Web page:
A Survival Guide for Corporate Innovators. Every organisation, be it for-profit, NGO, or social impact, can benefit from a maverick innovator for one simple reason: they obsess with creating value. Any corporate innovator worth their salt instinctively understands that innovation is about creating something new that creates value.
I’d like to clarify that both newness and value are relative! It’s enough that something is new to the organisation and the customers. Value must be bi-directional, i.e. the customer must have some benefit from the innovation at hand, and the organisation must be able to capture back some of the value.
Otherwise it won’t be an enduring enterprise.
Unfortunately, corporate innovators often struggle with progressing their idea within the organisation. Here are five pieces of advice, from my experience as an innovator and a consultant, that will help you navigate your organisation better:
- Over-communicate. Remember that people can’t read minds – yet. The idea in your head might be spectacular, but it is your responsibility to get it on paper and craft a story that resonates with others. Who is it for? What is it about? How does it relate to organisation’s strategy and direction? How would it change the lives of customers, employees, and other relevant stakeholders? Don’t just think about these questions! Answer them in multiple ways. Write, draw, speak. The more you do that, the more refined your idea will be, making it easier to explain to others.
- Pick your battles. Innovation is inherently uncertain. You can do everything right, and still fail. That’s why when it comes to corporate innovation, it’s more important to be aligned then 100% right. Talk about the big picture when presenting your idea, but ask for specific things you need to get it to the next practical step. For example, don’t ask for an eight figure budget to develop the whole thing, but for whatever is needed to test the demand or some other critical assumption.
- Execution is king. Do you know that venture capitalists primarily make their investment decision based on the strength of the team, and not the idea? The real work begins once you “sold” your idea to the organisation. Maximise your speed by always focusing on the riskiest assumptions in your idea. You can surface them by asking “What would need to be true for this to work as described?” Get a trusted peer and have them help you think through. Challenge your idea!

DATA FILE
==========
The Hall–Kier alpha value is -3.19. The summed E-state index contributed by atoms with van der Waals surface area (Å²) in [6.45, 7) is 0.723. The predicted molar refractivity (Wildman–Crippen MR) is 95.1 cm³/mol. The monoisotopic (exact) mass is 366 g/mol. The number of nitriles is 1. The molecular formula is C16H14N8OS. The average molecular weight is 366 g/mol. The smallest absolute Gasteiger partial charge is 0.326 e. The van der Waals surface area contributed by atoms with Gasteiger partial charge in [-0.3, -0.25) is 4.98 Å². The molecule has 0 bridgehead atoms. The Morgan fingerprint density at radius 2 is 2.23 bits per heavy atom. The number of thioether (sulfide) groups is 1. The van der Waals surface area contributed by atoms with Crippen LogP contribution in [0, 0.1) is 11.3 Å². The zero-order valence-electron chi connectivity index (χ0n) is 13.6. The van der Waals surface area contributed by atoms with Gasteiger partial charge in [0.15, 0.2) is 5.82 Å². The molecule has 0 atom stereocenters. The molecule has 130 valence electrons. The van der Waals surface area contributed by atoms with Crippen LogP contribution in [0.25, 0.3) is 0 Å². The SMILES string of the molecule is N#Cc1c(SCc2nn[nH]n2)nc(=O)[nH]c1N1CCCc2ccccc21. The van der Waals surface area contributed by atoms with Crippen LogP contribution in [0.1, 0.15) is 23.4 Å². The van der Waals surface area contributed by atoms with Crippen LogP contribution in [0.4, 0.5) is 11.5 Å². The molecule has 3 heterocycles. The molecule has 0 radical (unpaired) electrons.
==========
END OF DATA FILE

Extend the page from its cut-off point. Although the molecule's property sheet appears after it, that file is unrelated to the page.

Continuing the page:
- Leverage support functions. As a corporate innovator you are most likely working in an organisation with multiple support functions: IT, legal, procurement, HR, and so on. They can be your greatest allies, if you know how to on-board them, that is. Don’t just jump straight into your idea, but open by explaining that you are primarily concerned with creating something of great value, without hurting the customer or damaging the company. Add that you would be grateful for honest and genuine feedback. If you do everything as I’ve suggested in the first point, you ought to be able to establish a healthy working relationship.
- Blow your horn. No one will promote your idea and successes but yourself. This isn’t about being selfish or egotistic, this is about informing people of how well your idea is developing and is being received. Corporate innovation involves a lot of experimentation, which in turn leads to generating reusable knowledge. The last one is a great asset to the company, but no one will know about it unless you speak up and share it.
A Survival Guide for Corporate Innovators
The above points will help you stand out as a corporate innovator that both wishes to do something new and exciting, while understanding and respecting the company. Consequently, that will make it much easier for you to get backing and support for your idea.
I want to remind you that there is no perfect starting place. As the old proverb goes “the best time to plant a tree was 20 years ago. The second best time is now.” In other words, pick any point above, and start right now.